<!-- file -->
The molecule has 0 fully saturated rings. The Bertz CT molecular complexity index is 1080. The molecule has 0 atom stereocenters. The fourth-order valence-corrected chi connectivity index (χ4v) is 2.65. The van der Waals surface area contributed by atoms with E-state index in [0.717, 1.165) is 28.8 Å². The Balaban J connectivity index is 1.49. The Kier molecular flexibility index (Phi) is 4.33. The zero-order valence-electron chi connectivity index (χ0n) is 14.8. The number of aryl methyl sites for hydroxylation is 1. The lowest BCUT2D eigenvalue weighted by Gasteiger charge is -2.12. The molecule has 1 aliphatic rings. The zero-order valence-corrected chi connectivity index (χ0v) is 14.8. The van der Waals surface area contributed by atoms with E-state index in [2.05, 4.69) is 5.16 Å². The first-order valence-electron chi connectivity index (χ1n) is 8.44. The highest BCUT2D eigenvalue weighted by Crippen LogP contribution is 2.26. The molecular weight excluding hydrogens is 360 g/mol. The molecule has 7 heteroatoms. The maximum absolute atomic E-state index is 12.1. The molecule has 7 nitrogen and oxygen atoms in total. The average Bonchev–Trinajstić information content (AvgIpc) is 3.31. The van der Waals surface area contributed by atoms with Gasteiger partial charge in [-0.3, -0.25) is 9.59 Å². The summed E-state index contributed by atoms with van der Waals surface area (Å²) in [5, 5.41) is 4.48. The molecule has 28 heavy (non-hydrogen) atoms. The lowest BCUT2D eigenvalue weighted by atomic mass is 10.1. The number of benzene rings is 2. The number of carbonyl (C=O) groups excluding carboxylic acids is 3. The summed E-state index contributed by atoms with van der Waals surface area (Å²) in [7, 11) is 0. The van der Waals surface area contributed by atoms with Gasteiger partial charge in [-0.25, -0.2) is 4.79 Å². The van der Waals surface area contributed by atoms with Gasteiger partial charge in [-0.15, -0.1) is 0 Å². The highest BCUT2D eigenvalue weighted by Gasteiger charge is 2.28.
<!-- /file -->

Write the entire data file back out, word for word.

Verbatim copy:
The molecule has 0 fully saturated rings. The Bertz CT molecular complexity index is 1080. The molecule has 0 atom stereocenters. The fourth-order valence-corrected chi connectivity index (χ4v) is 2.65. The van der Waals surface area contributed by atoms with E-state index in [0.717, 1.165) is 28.8 Å². The Balaban J connectivity index is 1.49. The Kier molecular flexibility index (Phi) is 4.33. The zero-order valence-electron chi connectivity index (χ0n) is 14.8. The number of aryl methyl sites for hydroxylation is 1. The lowest BCUT2D eigenvalue weighted by Gasteiger charge is -2.12. The molecule has 1 aliphatic rings. The zero-order valence-corrected chi connectivity index (χ0v) is 14.8. The van der Waals surface area contributed by atoms with E-state index in [2.05, 4.69) is 5.16 Å². The first-order valence-electron chi connectivity index (χ1n) is 8.44. The highest BCUT2D eigenvalue weighted by Crippen LogP contribution is 2.26. The molecular weight excluding hydrogens is 360 g/mol. The molecule has 7 heteroatoms. The maximum absolute atomic E-state index is 12.1. The molecule has 7 nitrogen and oxygen atoms in total. The average Bonchev–Trinajstić information content (AvgIpc) is 3.31. The van der Waals surface area contributed by atoms with Gasteiger partial charge in [-0.3, -0.25) is 9.59 Å². The summed E-state index contributed by atoms with van der Waals surface area (Å²) in [5, 5.41) is 4.48. The molecule has 28 heavy (non-hydrogen) atoms. The lowest BCUT2D eigenvalue weighted by atomic mass is 10.1. The number of benzene rings is 2. The number of carbonyl (C=O) groups excluding carboxylic acids is 3. The summed E-state index contributed by atoms with van der Waals surface area (Å²) in [7, 11) is 0. The van der Waals surface area contributed by atoms with Gasteiger partial charge in [-0.25, -0.2) is 4.79 Å². The van der Waals surface area contributed by atoms with Gasteiger partial charge in [-0.15, -0.1) is 0 Å². The highest BCUT2D eigenvalue weighted by Gasteiger charge is 2.28.